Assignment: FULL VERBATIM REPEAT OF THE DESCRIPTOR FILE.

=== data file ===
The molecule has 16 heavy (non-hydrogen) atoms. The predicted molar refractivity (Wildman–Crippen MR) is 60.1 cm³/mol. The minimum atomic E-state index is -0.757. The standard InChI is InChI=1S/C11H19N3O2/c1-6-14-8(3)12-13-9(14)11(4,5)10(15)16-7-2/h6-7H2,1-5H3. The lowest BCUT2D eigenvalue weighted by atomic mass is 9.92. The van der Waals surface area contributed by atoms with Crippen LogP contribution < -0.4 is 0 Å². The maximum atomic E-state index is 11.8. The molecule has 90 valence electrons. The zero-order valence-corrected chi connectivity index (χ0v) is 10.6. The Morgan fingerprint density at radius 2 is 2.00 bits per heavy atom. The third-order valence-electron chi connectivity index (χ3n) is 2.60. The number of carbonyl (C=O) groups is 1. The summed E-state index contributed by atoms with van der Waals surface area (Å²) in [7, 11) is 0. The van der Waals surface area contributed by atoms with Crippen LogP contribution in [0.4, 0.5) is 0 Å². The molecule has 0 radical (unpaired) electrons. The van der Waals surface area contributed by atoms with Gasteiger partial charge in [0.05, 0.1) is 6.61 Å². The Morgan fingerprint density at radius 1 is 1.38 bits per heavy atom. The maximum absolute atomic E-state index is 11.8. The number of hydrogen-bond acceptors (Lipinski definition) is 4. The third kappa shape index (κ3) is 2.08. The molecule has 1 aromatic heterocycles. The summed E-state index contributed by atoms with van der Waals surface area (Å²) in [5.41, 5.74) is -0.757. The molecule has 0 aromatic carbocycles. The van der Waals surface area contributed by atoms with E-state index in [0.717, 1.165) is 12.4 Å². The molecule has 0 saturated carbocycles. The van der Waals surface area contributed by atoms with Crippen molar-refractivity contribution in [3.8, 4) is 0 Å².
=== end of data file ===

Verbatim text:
The molecule has 16 heavy (non-hydrogen) atoms. The predicted molar refractivity (Wildman–Crippen MR) is 60.1 cm³/mol. The minimum atomic E-state index is -0.757. The standard InChI is InChI=1S/C11H19N3O2/c1-6-14-8(3)12-13-9(14)11(4,5)10(15)16-7-2/h6-7H2,1-5H3. The lowest BCUT2D eigenvalue weighted by atomic mass is 9.92. The van der Waals surface area contributed by atoms with Crippen LogP contribution < -0.4 is 0 Å². The maximum atomic E-state index is 11.8. The molecule has 90 valence electrons. The zero-order valence-corrected chi connectivity index (χ0v) is 10.6. The Morgan fingerprint density at radius 2 is 2.00 bits per heavy atom. The third-order valence-electron chi connectivity index (χ3n) is 2.60. The number of carbonyl (C=O) groups is 1. The summed E-state index contributed by atoms with van der Waals surface area (Å²) in [7, 11) is 0. The van der Waals surface area contributed by atoms with Crippen LogP contribution in [0.4, 0.5) is 0 Å². The molecule has 0 radical (unpaired) electrons. The van der Waals surface area contributed by atoms with Gasteiger partial charge in [0.05, 0.1) is 6.61 Å². The Morgan fingerprint density at radius 1 is 1.38 bits per heavy atom. The maximum absolute atomic E-state index is 11.8. The number of hydrogen-bond acceptors (Lipinski definition) is 4. The third kappa shape index (κ3) is 2.08. The molecule has 1 aromatic heterocycles. The summed E-state index contributed by atoms with van der Waals surface area (Å²) in [5.41, 5.74) is -0.757. The molecule has 0 aromatic carbocycles. The van der Waals surface area contributed by atoms with E-state index in [0.717, 1.165) is 12.4 Å². The molecule has 0 saturated carbocycles. The van der Waals surface area contributed by atoms with Crippen molar-refractivity contribution in [3.8, 4) is 0 Å².